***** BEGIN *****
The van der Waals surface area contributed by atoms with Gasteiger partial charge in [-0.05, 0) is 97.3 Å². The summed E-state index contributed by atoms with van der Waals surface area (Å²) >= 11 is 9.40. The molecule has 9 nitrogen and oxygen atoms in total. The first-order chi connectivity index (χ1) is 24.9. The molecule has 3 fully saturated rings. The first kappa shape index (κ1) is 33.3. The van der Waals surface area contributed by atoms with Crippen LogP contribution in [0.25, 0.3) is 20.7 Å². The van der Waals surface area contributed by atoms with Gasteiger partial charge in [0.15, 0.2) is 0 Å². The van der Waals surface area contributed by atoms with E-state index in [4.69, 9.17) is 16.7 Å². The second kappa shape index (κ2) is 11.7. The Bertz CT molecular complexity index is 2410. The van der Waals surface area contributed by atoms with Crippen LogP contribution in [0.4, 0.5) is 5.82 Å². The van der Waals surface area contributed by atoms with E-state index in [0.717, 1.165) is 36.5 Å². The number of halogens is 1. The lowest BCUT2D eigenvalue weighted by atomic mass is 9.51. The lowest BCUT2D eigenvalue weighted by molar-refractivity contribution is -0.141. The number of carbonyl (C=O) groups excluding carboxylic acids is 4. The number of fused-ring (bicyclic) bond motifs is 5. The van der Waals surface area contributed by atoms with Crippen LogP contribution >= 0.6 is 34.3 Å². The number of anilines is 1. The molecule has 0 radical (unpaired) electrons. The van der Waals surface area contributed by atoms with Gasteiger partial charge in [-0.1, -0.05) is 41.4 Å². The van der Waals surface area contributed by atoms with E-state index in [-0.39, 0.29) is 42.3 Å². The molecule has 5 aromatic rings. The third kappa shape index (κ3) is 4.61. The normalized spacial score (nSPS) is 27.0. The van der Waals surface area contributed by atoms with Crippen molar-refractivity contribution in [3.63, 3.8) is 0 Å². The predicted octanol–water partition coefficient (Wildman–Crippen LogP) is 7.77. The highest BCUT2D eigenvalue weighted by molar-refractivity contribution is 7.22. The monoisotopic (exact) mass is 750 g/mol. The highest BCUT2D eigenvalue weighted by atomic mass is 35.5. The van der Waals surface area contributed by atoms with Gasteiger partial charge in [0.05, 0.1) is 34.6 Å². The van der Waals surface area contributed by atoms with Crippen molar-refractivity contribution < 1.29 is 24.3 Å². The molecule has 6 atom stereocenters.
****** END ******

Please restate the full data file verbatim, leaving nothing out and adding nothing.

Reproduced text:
The van der Waals surface area contributed by atoms with Gasteiger partial charge in [-0.05, 0) is 97.3 Å². The summed E-state index contributed by atoms with van der Waals surface area (Å²) >= 11 is 9.40. The molecule has 9 nitrogen and oxygen atoms in total. The first-order chi connectivity index (χ1) is 24.9. The molecule has 3 fully saturated rings. The first kappa shape index (κ1) is 33.3. The van der Waals surface area contributed by atoms with Crippen LogP contribution in [0.25, 0.3) is 20.7 Å². The van der Waals surface area contributed by atoms with Gasteiger partial charge in [0.15, 0.2) is 0 Å². The van der Waals surface area contributed by atoms with E-state index in [4.69, 9.17) is 16.7 Å². The second kappa shape index (κ2) is 11.7. The Bertz CT molecular complexity index is 2410. The van der Waals surface area contributed by atoms with Crippen LogP contribution in [0.4, 0.5) is 5.82 Å². The van der Waals surface area contributed by atoms with E-state index in [0.717, 1.165) is 36.5 Å². The number of halogens is 1. The lowest BCUT2D eigenvalue weighted by atomic mass is 9.51. The lowest BCUT2D eigenvalue weighted by molar-refractivity contribution is -0.141. The number of carbonyl (C=O) groups excluding carboxylic acids is 4. The number of fused-ring (bicyclic) bond motifs is 5. The van der Waals surface area contributed by atoms with Crippen LogP contribution >= 0.6 is 34.3 Å². The number of anilines is 1. The molecule has 0 radical (unpaired) electrons. The van der Waals surface area contributed by atoms with Gasteiger partial charge in [-0.1, -0.05) is 41.4 Å². The van der Waals surface area contributed by atoms with E-state index in [-0.39, 0.29) is 42.3 Å². The molecule has 5 aromatic rings. The third kappa shape index (κ3) is 4.61. The normalized spacial score (nSPS) is 27.0. The van der Waals surface area contributed by atoms with Crippen molar-refractivity contribution in [3.63, 3.8) is 0 Å². The predicted octanol–water partition coefficient (Wildman–Crippen LogP) is 7.77. The highest BCUT2D eigenvalue weighted by molar-refractivity contribution is 7.22. The monoisotopic (exact) mass is 750 g/mol. The highest BCUT2D eigenvalue weighted by atomic mass is 35.5. The van der Waals surface area contributed by atoms with Gasteiger partial charge in [0.05, 0.1) is 34.6 Å². The van der Waals surface area contributed by atoms with Crippen molar-refractivity contribution < 1.29 is 24.3 Å². The molecule has 6 atom stereocenters.